Opinion | Gun violence and life, liberty, and the pursuit of happiness

Gun violence has stripped Americans of their rights that the constitution was supposed to guarantee.

Shahab Khan, Opinions Columnist

The U.S. Constitution is a social contract between the government and the people to guarantee every American the unalienable rights of life, liberty, and the pursuit of happiness.

But the current interpretation of the Second Amendment violates those inalienable rights the constitution was designed to protect. Social construct theory was originally defined by the 17th century English philosopher Thomas Hobbes to explain the political organization of human societies.

In Hobbes’ view, humans are predisposed to violence and act on violent urges. The prevalence of violence prevents humans from advancing as a civilization, as all resources are allocated toward waging war.

But if there is an external force — or what Hobbes calls a “Leviathan” — that can regulate human behavior, violence will decrease.

The Leviathan, in other words, is a government that can protect a population because it is a centralized state that has enough resources to create an army for defense. Hobbes’ only stipulation is that to fund this army, the population has to give up their liberty.

The founding fathers were influenced by social contract theory. However, it was the social contract theory of Hobbes’s successor, John Locke, that the fathers modeled the constitution on.

In Locke’s view, the government’s responsibility to its citizens is to allow them to pursue the aforementioned unalienable rights. Locke concludes that the best form of government is a weak, decentralized government.

While Locke’s social contract is an improvement over Hobbes’, it fails to adequately address the security concerns that people have. Therefore, the perfect synthesis of the two social contracts would be a state that can guarantee the protection of a population while also allowing that population to exercise its unalienable rights.

Unfortunately, the Second Amendment does not allow for that.

The U.S. Supreme Court currently defines that the Second Amendment guarantees that individuals have the right to use guns as a weapon of self-defense.

This interpretation of the Second Amendment has led to the proliferation of the number of guns in the U.S., with 120.5 firearms per 100 people, Bloomberg News reported in 2022. Furthermore, some states have taken the doctrine of self-defense even further.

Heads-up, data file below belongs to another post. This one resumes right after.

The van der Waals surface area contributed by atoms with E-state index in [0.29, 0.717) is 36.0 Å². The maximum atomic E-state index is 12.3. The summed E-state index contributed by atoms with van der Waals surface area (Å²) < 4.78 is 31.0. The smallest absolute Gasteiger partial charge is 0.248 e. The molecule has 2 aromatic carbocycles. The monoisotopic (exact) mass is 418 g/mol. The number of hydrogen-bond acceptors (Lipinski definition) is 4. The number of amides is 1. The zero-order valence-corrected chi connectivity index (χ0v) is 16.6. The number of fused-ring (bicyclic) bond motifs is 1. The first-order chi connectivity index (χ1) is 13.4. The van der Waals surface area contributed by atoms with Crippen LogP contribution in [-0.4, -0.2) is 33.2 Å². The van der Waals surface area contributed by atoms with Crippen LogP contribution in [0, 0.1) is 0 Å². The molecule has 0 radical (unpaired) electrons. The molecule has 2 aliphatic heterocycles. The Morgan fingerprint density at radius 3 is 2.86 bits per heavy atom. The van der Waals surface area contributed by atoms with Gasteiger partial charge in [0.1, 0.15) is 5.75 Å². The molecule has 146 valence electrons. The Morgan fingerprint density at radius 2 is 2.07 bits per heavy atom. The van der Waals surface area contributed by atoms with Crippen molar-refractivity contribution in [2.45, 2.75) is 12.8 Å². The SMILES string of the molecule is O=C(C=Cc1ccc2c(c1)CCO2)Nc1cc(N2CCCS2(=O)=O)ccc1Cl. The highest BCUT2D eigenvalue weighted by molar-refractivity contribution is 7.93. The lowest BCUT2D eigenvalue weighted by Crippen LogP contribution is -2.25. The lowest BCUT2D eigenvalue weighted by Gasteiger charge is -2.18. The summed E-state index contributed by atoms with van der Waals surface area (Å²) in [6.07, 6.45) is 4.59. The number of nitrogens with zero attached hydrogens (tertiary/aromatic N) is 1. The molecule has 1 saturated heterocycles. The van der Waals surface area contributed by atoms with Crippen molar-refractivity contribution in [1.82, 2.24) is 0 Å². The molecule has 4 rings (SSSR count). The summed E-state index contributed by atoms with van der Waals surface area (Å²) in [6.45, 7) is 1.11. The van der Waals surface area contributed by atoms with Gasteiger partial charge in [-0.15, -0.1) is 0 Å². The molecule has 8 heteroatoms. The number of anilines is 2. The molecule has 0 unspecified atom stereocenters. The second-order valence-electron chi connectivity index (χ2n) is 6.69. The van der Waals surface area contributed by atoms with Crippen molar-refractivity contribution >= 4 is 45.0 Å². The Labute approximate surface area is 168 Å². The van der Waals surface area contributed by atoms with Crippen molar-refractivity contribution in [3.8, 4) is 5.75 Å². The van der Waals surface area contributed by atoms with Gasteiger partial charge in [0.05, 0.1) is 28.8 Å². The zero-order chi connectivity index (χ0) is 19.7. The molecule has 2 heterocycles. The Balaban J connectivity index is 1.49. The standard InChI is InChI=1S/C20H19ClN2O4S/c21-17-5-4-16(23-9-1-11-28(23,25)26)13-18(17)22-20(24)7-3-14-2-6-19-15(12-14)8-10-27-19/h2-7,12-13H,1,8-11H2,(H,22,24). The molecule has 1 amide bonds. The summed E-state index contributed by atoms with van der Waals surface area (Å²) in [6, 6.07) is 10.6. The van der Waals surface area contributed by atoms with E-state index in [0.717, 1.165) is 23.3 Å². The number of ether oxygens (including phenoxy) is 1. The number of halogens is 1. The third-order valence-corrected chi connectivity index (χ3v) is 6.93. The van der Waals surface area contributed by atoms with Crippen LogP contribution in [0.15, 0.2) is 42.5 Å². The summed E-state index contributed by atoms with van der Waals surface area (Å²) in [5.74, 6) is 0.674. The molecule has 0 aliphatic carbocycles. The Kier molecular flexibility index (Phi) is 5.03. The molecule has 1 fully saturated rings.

In fact, Iowa Republicans used the self-defense argument a year and a half ago when the state government passed a law allowing individuals to carry guns in public without permits. Laws like this have led to the erosion of U.S. governing institutions’ monopolization of violence.

If many individuals have easy access to guns, it is probable that some of these guns could end up being used for violence.

Criminal organizations such as gangs could obtain guns through straw purchases or theft. Meanwhile, nearly 1 million women have been shot at by an intimate partner, raising concerns about domestic violence and gun use. Finally, out of almost 45,000 gun deaths in 2020, over half of those were suicides.

Simply put, U.S. governing institutions do not have the necessary authority to reduce gun violence. This is because of the handicaps caused by the current interpretation of the Second Amendment. Thus, making it so the U.S. government is not fulfilling its promise to guarantee the pursuit of life, liberty, and happiness.

There are many great plans to reduce gun violence, such as implementing more regulations on who can purchase guns and hiring more federal agents to confiscate illegal guns.

Unfortunately, none of these plans can be implemented until we realize that the current interpretation of the Second Amendment inadvertently allows people to commit violent crimes against their fellow Americans.

Columns reflect the opinions of the authors and are not necessarily those of the Editorial Board, The Daily Iowan, or other organizations in which the author may be involved.